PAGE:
If you can't be in the company of others, you can at least get out and be among people. Although most businesses will be closed on Thanksgiving Day, you are likely to find restaurants and coffee shops that are open.

Choose a spot where you can sit and watch people come and go. If you feel self-conscious sitting alone, bring along a newspaper to read or a laptop to check emails or surf the Internet.

Find Companions

Even if you are alone on Thanksgiving, that doesn't mean you can't reach out to others. The best way to do this is often to put others' needs ahead of your own. Who else might be lonely this time of year? Who else is wishing that they had a companion? When you can answer those questions, you will have found a way to ease your own loneliness.


Volunteering to help those less fortunate during the holidays will make you feel good and also help minimize feelings of being alone on Thanksgiving. If you don't want to go the traditional route of helping out in a soup kitchen or with a food drive, there are still lots of opportunities to donate your time.

Perhaps your local animal shelter needs help taking dogs out for walks or a senior's residence would like visitors for their guests who are also alone on Thanksgiving. Volunteering is an excellent way to be thankful for what you have and to realize that your situation could be worse. 

Get in Touch With Others Who Are Alone

Thanksgiving does not have to be spent with family. If you know of coworkers or acquaintances who are going to be alone on Thanksgiving, ask if they would like to spend the holiday together.

Start your own holiday tradition and plan a Thanksgiving gathering to create new friendships. Play card games to stimulate conversation and get to know each other better.

Plan for the Future

Perhaps you turned down invitations to dinner this year because of your anxiety. Make a promise to yourself that next year will be different. A year is plenty of time to get control of your anxiety and reconnect with people in your life.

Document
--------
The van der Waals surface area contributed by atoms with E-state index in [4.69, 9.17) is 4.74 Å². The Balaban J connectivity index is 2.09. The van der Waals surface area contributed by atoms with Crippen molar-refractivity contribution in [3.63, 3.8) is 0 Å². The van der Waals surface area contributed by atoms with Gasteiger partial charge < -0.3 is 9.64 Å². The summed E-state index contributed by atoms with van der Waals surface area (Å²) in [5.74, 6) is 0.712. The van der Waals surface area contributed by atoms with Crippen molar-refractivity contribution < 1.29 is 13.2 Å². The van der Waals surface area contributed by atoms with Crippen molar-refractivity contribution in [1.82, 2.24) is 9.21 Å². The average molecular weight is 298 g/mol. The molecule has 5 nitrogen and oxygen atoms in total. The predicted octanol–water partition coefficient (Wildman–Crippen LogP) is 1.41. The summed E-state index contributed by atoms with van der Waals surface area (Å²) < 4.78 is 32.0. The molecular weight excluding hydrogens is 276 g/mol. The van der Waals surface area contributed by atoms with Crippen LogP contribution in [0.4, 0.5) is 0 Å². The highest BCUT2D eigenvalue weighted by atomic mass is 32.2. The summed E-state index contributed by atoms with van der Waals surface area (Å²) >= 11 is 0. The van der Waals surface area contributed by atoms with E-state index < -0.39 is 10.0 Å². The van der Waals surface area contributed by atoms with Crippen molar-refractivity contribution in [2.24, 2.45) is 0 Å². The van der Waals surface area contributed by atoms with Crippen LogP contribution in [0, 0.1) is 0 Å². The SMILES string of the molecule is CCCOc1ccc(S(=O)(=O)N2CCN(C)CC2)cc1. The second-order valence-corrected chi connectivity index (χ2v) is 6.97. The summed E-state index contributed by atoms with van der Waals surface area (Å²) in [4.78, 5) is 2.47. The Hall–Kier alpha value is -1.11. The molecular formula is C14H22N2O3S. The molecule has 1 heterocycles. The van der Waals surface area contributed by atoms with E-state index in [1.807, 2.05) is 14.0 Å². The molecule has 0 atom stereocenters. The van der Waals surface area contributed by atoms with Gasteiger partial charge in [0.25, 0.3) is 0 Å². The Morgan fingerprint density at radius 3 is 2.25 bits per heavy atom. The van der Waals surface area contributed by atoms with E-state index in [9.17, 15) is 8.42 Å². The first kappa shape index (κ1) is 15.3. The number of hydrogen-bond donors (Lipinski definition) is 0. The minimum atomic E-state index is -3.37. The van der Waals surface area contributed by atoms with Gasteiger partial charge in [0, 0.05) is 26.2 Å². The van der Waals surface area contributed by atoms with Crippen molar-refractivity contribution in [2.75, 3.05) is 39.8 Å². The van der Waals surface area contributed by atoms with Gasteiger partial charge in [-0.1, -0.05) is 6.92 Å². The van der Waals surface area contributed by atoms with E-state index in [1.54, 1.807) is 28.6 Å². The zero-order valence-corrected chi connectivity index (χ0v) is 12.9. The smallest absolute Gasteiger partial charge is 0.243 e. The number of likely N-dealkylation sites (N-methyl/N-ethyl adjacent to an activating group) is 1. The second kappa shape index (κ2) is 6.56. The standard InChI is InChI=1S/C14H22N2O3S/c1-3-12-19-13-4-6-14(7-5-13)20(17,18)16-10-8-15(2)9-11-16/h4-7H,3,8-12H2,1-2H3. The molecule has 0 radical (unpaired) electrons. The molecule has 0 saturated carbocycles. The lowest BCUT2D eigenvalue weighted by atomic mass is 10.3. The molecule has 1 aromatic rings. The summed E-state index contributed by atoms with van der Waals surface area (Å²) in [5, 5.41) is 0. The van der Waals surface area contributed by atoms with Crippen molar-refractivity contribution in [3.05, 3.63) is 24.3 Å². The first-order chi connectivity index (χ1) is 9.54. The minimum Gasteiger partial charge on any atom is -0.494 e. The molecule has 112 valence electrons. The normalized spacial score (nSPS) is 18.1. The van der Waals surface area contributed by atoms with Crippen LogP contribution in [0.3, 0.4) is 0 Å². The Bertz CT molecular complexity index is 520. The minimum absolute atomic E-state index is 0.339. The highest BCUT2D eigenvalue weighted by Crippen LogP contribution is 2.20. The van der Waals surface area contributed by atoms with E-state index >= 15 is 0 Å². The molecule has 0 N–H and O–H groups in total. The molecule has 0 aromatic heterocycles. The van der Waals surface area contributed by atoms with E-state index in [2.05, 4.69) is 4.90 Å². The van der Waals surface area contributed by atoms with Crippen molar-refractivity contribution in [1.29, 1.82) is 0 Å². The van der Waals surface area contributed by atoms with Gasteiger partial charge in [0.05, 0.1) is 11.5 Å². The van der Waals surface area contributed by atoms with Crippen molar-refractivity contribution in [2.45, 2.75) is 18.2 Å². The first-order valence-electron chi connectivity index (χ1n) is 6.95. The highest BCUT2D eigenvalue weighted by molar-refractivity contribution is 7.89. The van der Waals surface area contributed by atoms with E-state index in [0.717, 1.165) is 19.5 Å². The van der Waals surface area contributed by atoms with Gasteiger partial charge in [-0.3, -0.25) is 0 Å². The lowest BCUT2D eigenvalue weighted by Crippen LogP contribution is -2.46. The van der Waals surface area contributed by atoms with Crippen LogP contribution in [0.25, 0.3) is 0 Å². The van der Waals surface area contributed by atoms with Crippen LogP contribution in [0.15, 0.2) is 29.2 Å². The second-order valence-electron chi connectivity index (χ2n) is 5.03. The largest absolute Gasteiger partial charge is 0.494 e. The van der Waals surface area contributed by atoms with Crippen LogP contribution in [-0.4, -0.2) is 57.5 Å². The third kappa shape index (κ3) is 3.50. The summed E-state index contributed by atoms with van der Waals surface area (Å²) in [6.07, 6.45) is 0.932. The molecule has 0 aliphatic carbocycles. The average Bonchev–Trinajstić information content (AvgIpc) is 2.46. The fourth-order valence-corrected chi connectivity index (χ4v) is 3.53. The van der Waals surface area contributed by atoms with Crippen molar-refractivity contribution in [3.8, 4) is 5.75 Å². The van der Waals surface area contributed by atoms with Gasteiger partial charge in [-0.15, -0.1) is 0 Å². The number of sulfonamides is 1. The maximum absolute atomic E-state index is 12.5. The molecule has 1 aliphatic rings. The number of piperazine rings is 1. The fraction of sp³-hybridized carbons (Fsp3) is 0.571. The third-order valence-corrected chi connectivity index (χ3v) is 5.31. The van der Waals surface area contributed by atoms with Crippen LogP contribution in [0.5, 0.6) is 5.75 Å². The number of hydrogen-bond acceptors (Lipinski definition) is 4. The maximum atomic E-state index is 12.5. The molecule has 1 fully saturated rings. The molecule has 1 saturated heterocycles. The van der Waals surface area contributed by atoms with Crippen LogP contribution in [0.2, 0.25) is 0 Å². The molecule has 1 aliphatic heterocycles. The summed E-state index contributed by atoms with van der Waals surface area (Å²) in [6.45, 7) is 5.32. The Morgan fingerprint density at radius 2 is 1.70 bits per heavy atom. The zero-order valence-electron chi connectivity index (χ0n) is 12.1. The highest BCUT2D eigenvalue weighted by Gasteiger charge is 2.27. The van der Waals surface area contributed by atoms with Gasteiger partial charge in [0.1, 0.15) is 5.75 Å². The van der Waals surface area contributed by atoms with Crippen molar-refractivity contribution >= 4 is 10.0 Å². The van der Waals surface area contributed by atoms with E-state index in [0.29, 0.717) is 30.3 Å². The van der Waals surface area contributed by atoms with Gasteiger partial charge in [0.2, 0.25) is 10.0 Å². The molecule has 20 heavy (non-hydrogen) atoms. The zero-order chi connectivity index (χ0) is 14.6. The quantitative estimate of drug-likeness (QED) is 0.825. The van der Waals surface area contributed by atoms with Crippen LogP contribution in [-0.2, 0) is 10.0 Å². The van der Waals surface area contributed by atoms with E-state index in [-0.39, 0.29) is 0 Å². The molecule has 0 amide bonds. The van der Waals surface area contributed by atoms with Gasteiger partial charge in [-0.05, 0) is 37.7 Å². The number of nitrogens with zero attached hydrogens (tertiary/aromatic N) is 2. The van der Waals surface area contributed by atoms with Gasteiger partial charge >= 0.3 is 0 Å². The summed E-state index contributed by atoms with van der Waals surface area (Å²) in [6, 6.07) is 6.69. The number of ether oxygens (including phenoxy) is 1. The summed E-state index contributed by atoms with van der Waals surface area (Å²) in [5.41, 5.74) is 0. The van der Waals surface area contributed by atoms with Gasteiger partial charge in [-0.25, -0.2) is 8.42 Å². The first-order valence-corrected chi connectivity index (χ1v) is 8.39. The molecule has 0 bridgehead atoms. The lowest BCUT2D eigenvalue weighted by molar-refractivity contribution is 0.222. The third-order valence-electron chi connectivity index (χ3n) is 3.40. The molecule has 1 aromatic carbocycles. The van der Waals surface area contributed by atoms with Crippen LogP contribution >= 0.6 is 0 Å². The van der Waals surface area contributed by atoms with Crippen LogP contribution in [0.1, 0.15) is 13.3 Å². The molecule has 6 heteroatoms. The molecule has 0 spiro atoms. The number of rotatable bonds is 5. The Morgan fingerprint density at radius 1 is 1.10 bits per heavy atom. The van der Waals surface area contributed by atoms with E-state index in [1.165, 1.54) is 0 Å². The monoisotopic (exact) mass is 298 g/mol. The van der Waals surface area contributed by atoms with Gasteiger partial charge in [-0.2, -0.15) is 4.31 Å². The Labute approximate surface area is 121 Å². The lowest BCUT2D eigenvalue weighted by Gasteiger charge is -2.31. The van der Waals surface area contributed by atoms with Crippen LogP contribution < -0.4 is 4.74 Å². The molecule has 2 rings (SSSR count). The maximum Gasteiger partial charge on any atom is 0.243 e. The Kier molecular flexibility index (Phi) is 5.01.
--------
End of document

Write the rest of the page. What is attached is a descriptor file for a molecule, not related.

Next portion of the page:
If all else fails and you still find yourself lonely on Thanksgiving, simply try to make it through the day. Remember that it is only one day out of the year and that it will be over before you know it. Make a vow to yourself to get help for your anxiety so that it doesn't interfere with making plans for next Thanksgiving.

A Word From Verywell

If severe social anxiety is preventing you from connecting with others at Thanksgiving or other times of the year, it is best to make an appointment with your doctor. SAD is a highly treatable disorder with good success rates for both therapy and medication.

If you or a loved one are struggling with social anxiety disorder, contact the Substance Abuse and Mental Health Services Administration (SAMHSA) National Helpline at 1-800-662-4357 for information on support and treatment facilities in your area.

For more mental health resources, see our National Helpline Database.

1 Source
Verywell Mind uses only high-quality sources, including peer-reviewed studies, to support the facts within our articles. Read our editorial process to learn more about how we fact-check and keep our content accurate, reliable, and trustworthy.
  1. Niedermeier M, Einwanger J, Hartl A, Kopp M. Affective responses in mountain hiking-A randomized crossover trial focusing on differences between indoor and outdoor activity. PLoS ONE. 2017;12(5):e0177719. 

Additional Reading

By Arlin Cuncic
Arlin Cuncic, MA, is the author of "Therapy in Focus: What to Expect from CBT for Social Anxiety Disorder" and "7 Weeks to Reduce Anxiety."